The vampire of folklore was a far cry from the modern image of a suave, sophisticated creature of the night. Tales of creatures that drain some vital force from innocent victims during the night have been told in all times and all places, but the direct ancestor of what we think of as the vampire was born in medieval Europe.
It was a dark time. A man in the prime of life grows sickly and dies in the space of a week. Without any real understanding of disease, grieving survivors grope for an explanation: God’s wrath against some sin committed in the village? A malign spell from a witch? And now the same thing is happening to others, especially members of his family and those who had been in close contact with him before the end. Surely something supernatural must be going on.
The man’s corpse is hastily exhumed in a desperate search for clues, because if the cause is known, perhaps there is some charm or prayer which might bring an end to the misfortune. But when the coffin lid is removed, the body is found to be bloated, with blood around the mouth!
Today, we understand this to be a stage in the natural cycle of decay. At the time, with no scientific knowledge, is it any wonder legends of the undead who fed on the blood of the living thrived?
In slavic folklore in particular, vampires were corpses possessed by evil spirits. (Or the ghost of a werewolf, but that’s a whole ‘nother blog post in and of itself!) The demonic spirit would inhabit the body, rise from the grave at night, and attack the living. Usually this meant preying on the dead person’s family and other nearby villagers, but some were far more wide-ranging and traveled across the countryside. Their victims grew pale and weak, until they died—and themselves rose as spirit-possessed undead.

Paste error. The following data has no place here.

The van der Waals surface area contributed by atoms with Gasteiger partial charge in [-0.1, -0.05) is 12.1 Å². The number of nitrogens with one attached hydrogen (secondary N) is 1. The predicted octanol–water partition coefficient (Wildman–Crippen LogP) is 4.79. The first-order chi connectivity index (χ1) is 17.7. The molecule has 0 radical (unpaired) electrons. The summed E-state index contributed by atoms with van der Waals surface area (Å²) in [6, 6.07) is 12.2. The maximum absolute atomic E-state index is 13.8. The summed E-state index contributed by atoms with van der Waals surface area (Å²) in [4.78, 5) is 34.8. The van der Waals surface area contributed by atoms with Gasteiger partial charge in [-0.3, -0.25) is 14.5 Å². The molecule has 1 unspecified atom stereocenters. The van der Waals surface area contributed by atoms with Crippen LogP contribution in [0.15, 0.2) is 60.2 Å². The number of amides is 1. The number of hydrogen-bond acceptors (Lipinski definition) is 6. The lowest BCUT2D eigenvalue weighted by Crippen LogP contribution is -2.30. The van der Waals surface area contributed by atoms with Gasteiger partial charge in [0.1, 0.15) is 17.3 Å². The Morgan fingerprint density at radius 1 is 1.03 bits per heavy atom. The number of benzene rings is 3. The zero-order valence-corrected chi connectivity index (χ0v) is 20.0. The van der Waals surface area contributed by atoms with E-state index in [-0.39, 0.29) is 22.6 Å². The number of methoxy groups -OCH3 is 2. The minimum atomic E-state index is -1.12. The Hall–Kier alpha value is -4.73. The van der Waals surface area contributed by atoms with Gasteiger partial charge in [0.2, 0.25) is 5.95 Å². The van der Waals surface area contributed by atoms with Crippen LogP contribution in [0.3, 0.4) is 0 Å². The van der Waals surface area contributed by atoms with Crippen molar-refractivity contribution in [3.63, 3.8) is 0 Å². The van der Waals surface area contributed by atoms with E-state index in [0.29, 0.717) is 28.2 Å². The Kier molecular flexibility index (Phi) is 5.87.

The easiest solution was to simply trap the vampire in its coffin—this is the origin of the “staking” myth, except the stake was just meant to pin the vampire in place, not destroy it. Burying corpses face-down, so they would try to dig out in the wrong direction, was another solution.
Some stories, however, held that vampires could be truly destroyed. One involves a soldier traveling by himself, who came upon a what he thought to be a fellow traveler and offered to share his evening fire. Later that night, the soldier awoke to find himself under attack by the other traveler, who turned out to be a vampire. The soldier overcame the undead monster, cut off its head, and burned it on a pyre. But as the flames devoured the body, a plague of rats, lizards, snakes, and other creepy crawlies poured forth. The solider knew that if even one of them escaped, the evil spirit animating the vampire would escape inside it, free to find another human host. Fortunately, the solider was able to kill all the vermin before they escaped. Or so he claimed.
Next week, we jump forward in time and take a look at the legend of the vampire in the Victorian Era, when the suave creature we’re familiar with came to be.